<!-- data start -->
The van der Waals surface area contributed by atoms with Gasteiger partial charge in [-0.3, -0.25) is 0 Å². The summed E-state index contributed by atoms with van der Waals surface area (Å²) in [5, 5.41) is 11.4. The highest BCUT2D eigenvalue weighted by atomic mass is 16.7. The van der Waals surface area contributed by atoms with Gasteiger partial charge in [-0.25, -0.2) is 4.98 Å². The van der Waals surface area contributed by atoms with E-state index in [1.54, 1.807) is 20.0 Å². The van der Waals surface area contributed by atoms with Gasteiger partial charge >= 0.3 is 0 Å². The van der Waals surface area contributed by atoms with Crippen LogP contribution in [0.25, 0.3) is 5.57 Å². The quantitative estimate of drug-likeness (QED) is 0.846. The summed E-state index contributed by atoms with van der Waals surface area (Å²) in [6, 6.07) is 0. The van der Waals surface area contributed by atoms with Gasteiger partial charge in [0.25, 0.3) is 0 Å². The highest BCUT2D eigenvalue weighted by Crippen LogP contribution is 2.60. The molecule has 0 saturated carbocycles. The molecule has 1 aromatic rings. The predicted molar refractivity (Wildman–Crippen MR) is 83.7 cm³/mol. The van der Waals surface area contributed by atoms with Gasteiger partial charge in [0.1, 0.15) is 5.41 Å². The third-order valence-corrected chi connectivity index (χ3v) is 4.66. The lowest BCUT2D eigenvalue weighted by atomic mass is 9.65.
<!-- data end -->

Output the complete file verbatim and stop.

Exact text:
The van der Waals surface area contributed by atoms with Gasteiger partial charge in [-0.3, -0.25) is 0 Å². The summed E-state index contributed by atoms with van der Waals surface area (Å²) in [5, 5.41) is 11.4. The highest BCUT2D eigenvalue weighted by atomic mass is 16.7. The van der Waals surface area contributed by atoms with Gasteiger partial charge in [-0.25, -0.2) is 4.98 Å². The van der Waals surface area contributed by atoms with E-state index in [1.54, 1.807) is 20.0 Å². The van der Waals surface area contributed by atoms with Gasteiger partial charge >= 0.3 is 0 Å². The van der Waals surface area contributed by atoms with Crippen LogP contribution in [0.25, 0.3) is 5.57 Å². The quantitative estimate of drug-likeness (QED) is 0.846. The summed E-state index contributed by atoms with van der Waals surface area (Å²) in [6, 6.07) is 0. The van der Waals surface area contributed by atoms with Gasteiger partial charge in [0.25, 0.3) is 0 Å². The highest BCUT2D eigenvalue weighted by Crippen LogP contribution is 2.60. The molecule has 0 saturated carbocycles. The molecule has 1 aromatic rings. The predicted molar refractivity (Wildman–Crippen MR) is 83.7 cm³/mol. The van der Waals surface area contributed by atoms with Gasteiger partial charge in [0.1, 0.15) is 5.41 Å². The third-order valence-corrected chi connectivity index (χ3v) is 4.66. The lowest BCUT2D eigenvalue weighted by atomic mass is 9.65.